Why: In July 2019, I experienced multimedia artist Janet Biggs’s workshop presentation of her work-in-progress performance of How the Light Gets In, an extraordinary collaboration at the New Museum exploring the ever-growing relationship between humans and technology, with singer and dancer Mary Esther Carter; machine learning program A.I. Anne; composer and music technologist Richard Savery; drummer Jason Barnes, who lost an arm in an accident so uses a robotic prosthesis; marathon runner Brian Reynolds, a double (below-knee) amputee who is fitted with carbon fiber running prostheses; and violinists Earl Maneein and Mylez Gittens.
The Pennsylvania-born, Brooklyn-based Biggs has traveled to unusual places all over the world for her video installations, including a sulfur mine in the Ijen volcano in East Java (A Step on the Sun), the Taklamakan desert in the Xinjiang Uyghur Autonomous Region of China (Point of No Return), a coal mine in the Arctic (Brightness All Around), the crystal caverns below the German Merkers salt mine (Can’t Find My Way Home), and the Bonneville Salt Flats in Utah (Vanishing Point). She’s also all set to go to Mars after several simulated adventures.
During the pandemic lockdown, Biggs has been hunkering down at home with her her husband and occasional cinematographer, Bob Cmar, and their cat, Hooper, but that hasn’t kept her from creating bold and inventive new work. On July 30, she will debut the site-specific multimedia performance piece Augmentation and Amplification, concluding the Fridman Gallery’s terrific “SO⅃OS” series, cutting-edge performances made during the coronavirus crisis that incorporate the empty gallery space on Bowery, delving into the feeling of isolation that hovers over us all. (The program also features Daniel Neumann’s Soundcheck, Luke Stewart’s Unity Elements, Abigail Levine’s Fat Chance, Hermes, and Diamanda Galás’s Broken Gargoyles, among others; a five-dollar fee gives you access to all the works.)
In her third conversation with twi-ny, Biggs takes us behind the scenes of her latest innovative, boundary-pushing project.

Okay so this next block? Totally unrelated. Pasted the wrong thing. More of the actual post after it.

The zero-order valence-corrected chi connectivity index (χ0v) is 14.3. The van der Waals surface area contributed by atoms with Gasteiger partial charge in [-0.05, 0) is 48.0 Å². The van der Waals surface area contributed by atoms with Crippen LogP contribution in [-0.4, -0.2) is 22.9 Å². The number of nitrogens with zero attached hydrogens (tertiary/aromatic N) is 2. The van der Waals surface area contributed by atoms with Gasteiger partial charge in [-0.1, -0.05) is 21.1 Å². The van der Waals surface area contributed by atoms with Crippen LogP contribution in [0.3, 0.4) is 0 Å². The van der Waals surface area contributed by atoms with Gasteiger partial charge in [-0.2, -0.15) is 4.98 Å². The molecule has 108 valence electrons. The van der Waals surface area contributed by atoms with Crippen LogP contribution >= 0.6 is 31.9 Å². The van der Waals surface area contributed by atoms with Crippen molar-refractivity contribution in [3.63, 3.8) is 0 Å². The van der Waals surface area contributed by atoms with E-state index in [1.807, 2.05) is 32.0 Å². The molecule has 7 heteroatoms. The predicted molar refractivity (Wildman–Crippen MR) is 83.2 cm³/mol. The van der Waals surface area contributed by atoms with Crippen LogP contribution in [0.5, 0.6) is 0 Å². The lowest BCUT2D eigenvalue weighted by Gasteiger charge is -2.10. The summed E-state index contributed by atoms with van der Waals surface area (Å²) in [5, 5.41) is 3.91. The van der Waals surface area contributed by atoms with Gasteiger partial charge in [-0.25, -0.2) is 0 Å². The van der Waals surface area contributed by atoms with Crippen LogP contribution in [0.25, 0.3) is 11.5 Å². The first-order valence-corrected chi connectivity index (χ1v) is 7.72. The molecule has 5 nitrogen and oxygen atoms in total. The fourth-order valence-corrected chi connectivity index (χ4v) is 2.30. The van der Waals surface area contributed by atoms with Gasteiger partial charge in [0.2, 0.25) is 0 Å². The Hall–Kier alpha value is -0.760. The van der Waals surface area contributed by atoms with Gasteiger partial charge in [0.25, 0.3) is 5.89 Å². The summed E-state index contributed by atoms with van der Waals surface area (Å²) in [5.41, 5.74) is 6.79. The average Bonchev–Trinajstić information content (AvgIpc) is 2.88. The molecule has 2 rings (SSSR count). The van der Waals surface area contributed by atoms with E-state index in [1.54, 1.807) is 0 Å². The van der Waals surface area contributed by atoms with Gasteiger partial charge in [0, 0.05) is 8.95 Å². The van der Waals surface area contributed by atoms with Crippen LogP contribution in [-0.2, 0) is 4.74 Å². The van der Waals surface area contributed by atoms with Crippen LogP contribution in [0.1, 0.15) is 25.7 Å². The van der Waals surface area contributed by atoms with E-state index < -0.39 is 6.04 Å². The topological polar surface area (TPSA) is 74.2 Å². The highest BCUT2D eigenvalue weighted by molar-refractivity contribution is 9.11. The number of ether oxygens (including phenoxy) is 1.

twi-ny: You’re so used to traveling. What’s it been like being stuck at home?
janet biggs: Working on the performance has been a saving grace for me — to have something to focus on that feels exciting. But it has also had its share of interesting challenges.
twi-ny: How did it come about?
jb: I was asked by experimental sound artist and audio engineer Daniel Neumann if I would be interested in doing a performance for the series he was organizing for Fridman Gallery. The premise was that he would set up the gallery space with audio mics, projectors, and cameras, clean the whole space, and leave. The performer would be given a code to the lock on the gallery so they could safely enter the space by themselves and perform within shelter-in-place guidelines. During the performance, Daniel mixes the sound remotely from his home and livestreams it.
I loved his premise, but I don’t perform. I direct. I said I was eager to figure out a way to direct from home and send both a live performer and an Artificial Intelligence entity into the space. Both Daniel and gallery owner and director Iliya Fridman were excited about my proposal and gave complete support to the idea.
twi-ny: And then you turned to Mary Esther Carter and Richard Savery.
jb: Yes, I reached out to Mary and Richard, both of whom I worked with on the performance you saw at the New Museum. Happily, they were up for the challenge.
twi-ny: Which led you back to A.I. Anne.
jb: Richard has been working on expanding A.I. Anne’s abilities and neural diversity. A.I. Anne was trained on Mary’s voice and named for my aunt, who was autistic and had apraxia. Since the performance last year, A.I. Anne has gained more agency through deep machine learning and semantic knowledge. The entity can now express and respond to emotion. We are also using phenotypic data and first-person accounts of people on the autism spectrum for vocal patterning.